With more than 15 galleries located on or close to Main Street, Beacon has garnered a reputation as a haven for artists and art enthusiasts. Notable places to visit include:

  • Dia BeaconHoused in a former Nabisco box printing factory, Dia Beacon is one of the largest art galleries in America and is largely responsible for establishing Beacon as an arts destination. Featuring contemporary art from the 1960s to the present, Dia Beacon is one of 11 galleries that are a part of the Dia Foundation. Exhibits include works from Andy Warhol, Dan Flavin, and Richard Serra.
  • Hudson Beach Glass – 
    Located in a beautifully restored firehouse just a few minutes away from Dia Beacon, Hudson Beach Glass creates functional and sculptural objects. Founded by four friends over 30 years ago, the studio offers a range of pieces that include delicate hummingbirds, beautiful serving pieces, and gorgeous jewelry. Visitors can also watch glass-blowing demonstrations.
  • Bannerman Castle – Accessible by ferry and located on Pollepel Island, Bannerman Castle dates back to the turn of the 20th century. Built as a storage site for the Bannerman family’s munitions business, it is a replica of a Scottish castle where the Bannermans originated from. Walking tours include the Bannerman castle ruins, garden, and residence.
  • Howland Cultural Center – Originally the Howland Circulating Library, the Howland was built in the late 1870s by Civil War General and former New York State Treasurer Joseph Howland. It remained a library until the 1970s when it outgrew the space. Today the Howland Cultural Center hosts a variety of arts and cultural events in Beacon.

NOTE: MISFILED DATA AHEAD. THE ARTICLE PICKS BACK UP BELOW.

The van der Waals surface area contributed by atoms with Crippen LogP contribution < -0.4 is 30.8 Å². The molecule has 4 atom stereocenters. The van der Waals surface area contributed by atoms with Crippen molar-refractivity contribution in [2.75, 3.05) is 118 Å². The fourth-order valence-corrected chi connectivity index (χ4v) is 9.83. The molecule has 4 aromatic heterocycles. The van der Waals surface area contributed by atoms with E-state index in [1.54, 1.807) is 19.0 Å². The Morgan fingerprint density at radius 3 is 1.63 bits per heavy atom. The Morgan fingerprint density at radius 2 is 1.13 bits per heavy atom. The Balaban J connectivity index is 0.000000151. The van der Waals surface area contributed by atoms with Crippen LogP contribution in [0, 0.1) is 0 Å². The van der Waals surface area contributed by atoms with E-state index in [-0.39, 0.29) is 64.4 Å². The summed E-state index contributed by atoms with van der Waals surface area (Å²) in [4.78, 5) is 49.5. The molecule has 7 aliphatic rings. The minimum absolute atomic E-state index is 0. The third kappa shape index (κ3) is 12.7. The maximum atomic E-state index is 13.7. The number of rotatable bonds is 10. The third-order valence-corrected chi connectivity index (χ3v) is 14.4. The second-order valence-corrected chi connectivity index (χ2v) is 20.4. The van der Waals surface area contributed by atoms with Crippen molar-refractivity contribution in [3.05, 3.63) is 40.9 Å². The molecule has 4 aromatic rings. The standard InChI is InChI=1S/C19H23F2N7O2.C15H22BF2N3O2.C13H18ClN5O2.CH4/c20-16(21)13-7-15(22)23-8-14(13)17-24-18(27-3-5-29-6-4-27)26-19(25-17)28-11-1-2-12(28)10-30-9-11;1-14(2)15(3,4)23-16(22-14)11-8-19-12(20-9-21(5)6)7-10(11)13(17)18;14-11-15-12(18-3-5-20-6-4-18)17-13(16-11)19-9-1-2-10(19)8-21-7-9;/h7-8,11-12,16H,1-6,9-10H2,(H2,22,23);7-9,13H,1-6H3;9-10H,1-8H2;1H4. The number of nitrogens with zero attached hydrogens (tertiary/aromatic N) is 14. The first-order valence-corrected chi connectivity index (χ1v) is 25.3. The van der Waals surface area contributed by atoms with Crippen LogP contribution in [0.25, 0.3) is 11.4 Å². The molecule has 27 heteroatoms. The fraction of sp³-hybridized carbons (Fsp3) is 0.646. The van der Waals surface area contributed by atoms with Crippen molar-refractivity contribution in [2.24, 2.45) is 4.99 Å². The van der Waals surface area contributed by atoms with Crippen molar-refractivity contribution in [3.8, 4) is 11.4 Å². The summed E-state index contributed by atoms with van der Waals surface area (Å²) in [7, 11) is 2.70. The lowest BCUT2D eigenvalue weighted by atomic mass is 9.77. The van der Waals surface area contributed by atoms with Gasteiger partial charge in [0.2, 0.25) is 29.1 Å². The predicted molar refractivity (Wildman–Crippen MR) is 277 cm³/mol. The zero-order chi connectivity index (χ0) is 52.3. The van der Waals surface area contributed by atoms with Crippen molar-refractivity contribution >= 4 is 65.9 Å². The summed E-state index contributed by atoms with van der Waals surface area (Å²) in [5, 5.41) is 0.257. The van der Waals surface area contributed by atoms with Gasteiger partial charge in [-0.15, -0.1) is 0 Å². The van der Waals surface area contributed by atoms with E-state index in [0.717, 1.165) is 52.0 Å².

In addition to the numerous cultural spots to visit, Beacon offers a host of fine dining experiences, including:

  • Town Crier CaféA spot for foodies and music lovers, the Town Crier Café delivers inventive farm-to-table dishes. Patrons also enjoy the live entertainment, which is as varied as its menu – visitors can expect to hear folk, jazz, Celtic, blues, and more.
  • Beacon Falls CafeLocated within walking distance of the Howland Cultural Center, Beacon Falls Café is an American Bistro with a relaxing atmosphere. Breakfast, brunch, and lunch are available, and dishes include chorizo and Asiago frittata, chicken and waffles, grilled chicken pesto panini, and a bacon, apple, and Brie burger.
  • The VaultHoused within a historic bank building on Main Street, The Vault is the perfect spot for tapas and a craft cocktail. Their eclectic menu features locally sourced meats and produce, and includes inventive dishes like corn and Parmesan fritters, homemade crab cakes, crispy brussel sprouts, and short rib grilled cheese. Extra hungry? There’s a small selection of entrees on the menu too.
  • The RoundhouseA collection of historic buildings dating back to the early 1800s, The Roundhouse today is a beautifully renovated boutique hotel with two distinct dining venues. The Roundhouse Restaurant delivers American cuisine using locally sourced meats and produce. Floor-to-ceiling windows offer views of the nearby creek and waterfall.

Montauk, NY

Perfect for: Beach Adventurers


Perched on the southern tip of Long Island, Montauk is 120 miles east of New York City, and is a playground for outdoor enthusiasts.

  • Montauk Point LighthouseThe oldest active lighthouse in New York, the Montauk Point Lighthouse was commissioned by George Washington in 1796. Visit the Keeper’s House to view maritime artifacts, photographs, and historical documents signed by George Washington and Thomas Jefferson.
  • Montauk Point State ParkOnce you are finished visiting the lighthouse, spend some additional time in Montauk Point State Park. Try hiking along the popular Paumanok Path – a 125-mile trail that runs from Montauk to Rocky Point, NY. Or, bring your poles for an afternoon of surf fishing.
  • Camp Hero State ParkThe site of a decommissioned military base, Camp Hero State Park, sits on 755 acres on Montauk Point. A mixture of forests, wetlands, and bluffs overlooking the Atlantic Ocean, Camp Hero allows visitors to hike, ride their bikes, or take a horseback ride.